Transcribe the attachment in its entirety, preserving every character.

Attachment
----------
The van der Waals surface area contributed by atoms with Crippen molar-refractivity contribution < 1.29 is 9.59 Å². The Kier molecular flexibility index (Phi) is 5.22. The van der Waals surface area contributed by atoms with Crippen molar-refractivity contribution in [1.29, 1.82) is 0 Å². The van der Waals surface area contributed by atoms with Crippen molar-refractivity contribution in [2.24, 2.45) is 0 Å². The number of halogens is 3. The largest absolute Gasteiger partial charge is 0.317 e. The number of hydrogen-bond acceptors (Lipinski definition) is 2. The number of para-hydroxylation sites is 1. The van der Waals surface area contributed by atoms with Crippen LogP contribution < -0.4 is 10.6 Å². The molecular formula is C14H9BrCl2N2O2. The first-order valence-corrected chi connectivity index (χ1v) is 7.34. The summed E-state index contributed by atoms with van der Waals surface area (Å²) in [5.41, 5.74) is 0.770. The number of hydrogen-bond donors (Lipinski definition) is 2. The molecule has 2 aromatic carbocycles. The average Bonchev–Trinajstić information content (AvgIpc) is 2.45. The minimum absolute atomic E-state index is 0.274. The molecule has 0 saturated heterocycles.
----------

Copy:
The van der Waals surface area contributed by atoms with Crippen molar-refractivity contribution < 1.29 is 9.59 Å². The Kier molecular flexibility index (Phi) is 5.22. The van der Waals surface area contributed by atoms with Crippen molar-refractivity contribution in [1.29, 1.82) is 0 Å². The van der Waals surface area contributed by atoms with Crippen molar-refractivity contribution in [2.24, 2.45) is 0 Å². The number of halogens is 3. The largest absolute Gasteiger partial charge is 0.317 e. The number of hydrogen-bond acceptors (Lipinski definition) is 2. The number of para-hydroxylation sites is 1. The van der Waals surface area contributed by atoms with Crippen LogP contribution < -0.4 is 10.6 Å². The molecular formula is C14H9BrCl2N2O2. The first-order valence-corrected chi connectivity index (χ1v) is 7.34. The summed E-state index contributed by atoms with van der Waals surface area (Å²) in [5.41, 5.74) is 0.770. The number of hydrogen-bond donors (Lipinski definition) is 2. The molecule has 2 aromatic carbocycles. The average Bonchev–Trinajstić information content (AvgIpc) is 2.45. The minimum absolute atomic E-state index is 0.274. The molecule has 0 saturated heterocycles.